“Due to declining sales of the Fire Emblem series, Nintendo had told the Fire Emblem team that if sales of this latest game didn’t reach 250,000 copies, the series would come to an end.” -Siliconera. Now that goals been broken Nintendo’s already partnered up with another company, Atlus to create the next installment in the series SMT X Fire Emblem.

Mojo is a records box office grossings as well as the original film's budget. The higher the profit the higher the chance of a sequel.

Mojo is a records box office grossings as well as the original film’s budget. The higher the profit the higher the chance of a sequel. I mean just look at how many Pirates of the Caribbean there are even after the two hottest cast members left, their still making sequels. It’s one of Disney’s most popular franchises after all.

The abc is (not the infamous US broadcaster) a media data gatherer in short, an organisation that partners up with media organisations to provides audits on how well their service is doing. Their speciality is in print media so magazine publishers use the results of print circulation for promotion or tracking their success. Here’s a BBC article doing just that.

Qualitative data

Qualitative research requires gathering opinions and in-depth data given by individuals usually collected in text form. In the media world this includes: interviews, online forums, reviews, comments, surveys (with open questions) and even complaint and reaction letters to TV broadcasters can be used as research material. This type of data became more in demand as psychological studies of audience rose in importance. Individual opinions helped give an overall view of a media product and the popularity of reviews became a marking sheet for improving said media. The date is also crucial for understanding a media’s reputation amongst consumers. Though qualitative data can be highly subjected to bias and impossible to measure statistically.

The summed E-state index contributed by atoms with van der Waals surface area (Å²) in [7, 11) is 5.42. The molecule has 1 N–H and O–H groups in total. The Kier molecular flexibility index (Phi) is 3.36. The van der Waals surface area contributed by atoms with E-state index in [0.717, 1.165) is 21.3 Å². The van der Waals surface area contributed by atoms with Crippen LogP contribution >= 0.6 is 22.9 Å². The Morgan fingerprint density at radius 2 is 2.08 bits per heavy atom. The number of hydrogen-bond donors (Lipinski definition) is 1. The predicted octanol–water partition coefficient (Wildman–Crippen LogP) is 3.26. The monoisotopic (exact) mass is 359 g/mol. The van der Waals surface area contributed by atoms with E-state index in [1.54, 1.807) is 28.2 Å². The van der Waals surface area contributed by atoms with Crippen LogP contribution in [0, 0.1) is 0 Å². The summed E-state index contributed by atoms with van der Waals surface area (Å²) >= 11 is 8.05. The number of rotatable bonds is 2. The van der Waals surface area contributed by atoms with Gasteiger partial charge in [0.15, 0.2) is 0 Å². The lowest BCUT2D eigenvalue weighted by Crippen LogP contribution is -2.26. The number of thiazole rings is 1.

Nintendo gives out stars (reward points) to people who take survey for the software they register.

Nintendo gives out stars (reward points) to people who take survey for the software they register. Some of the feedback is used in promoting their products (nothing beats taking quotes from customers).

Browsing through the Nintendo website there is a whole section that houses the company president’s (Satoru Iwata) numerous interviews with game developers that serves as an insight to development (thus promoting the product at the sametime to consumers) as well as to build stronger relations with third parties and Nintendo employees (whilst gaining insights as to what makes developers want to actually work with Nintendo).

As it is Nintendo we are talking about here, the interviews are a very unconventional way of building business relations.

Metacritic collects and aggregates reviews of games, films, TV and music from different websites. Much has been debated about using it as a basis to judge a product though.

There has actually been some controversy surrounding the quantitative  score outputted by the aggregator (including one notorious case where a job application from Irrational games demanded applicants with: “Credit on at least one game with an 85+ average Metacritic review score.” with was considered baffling irrational by the same critics that gave out scores). The actually reviews themselves collected by the site however has had impact on how creators can improve: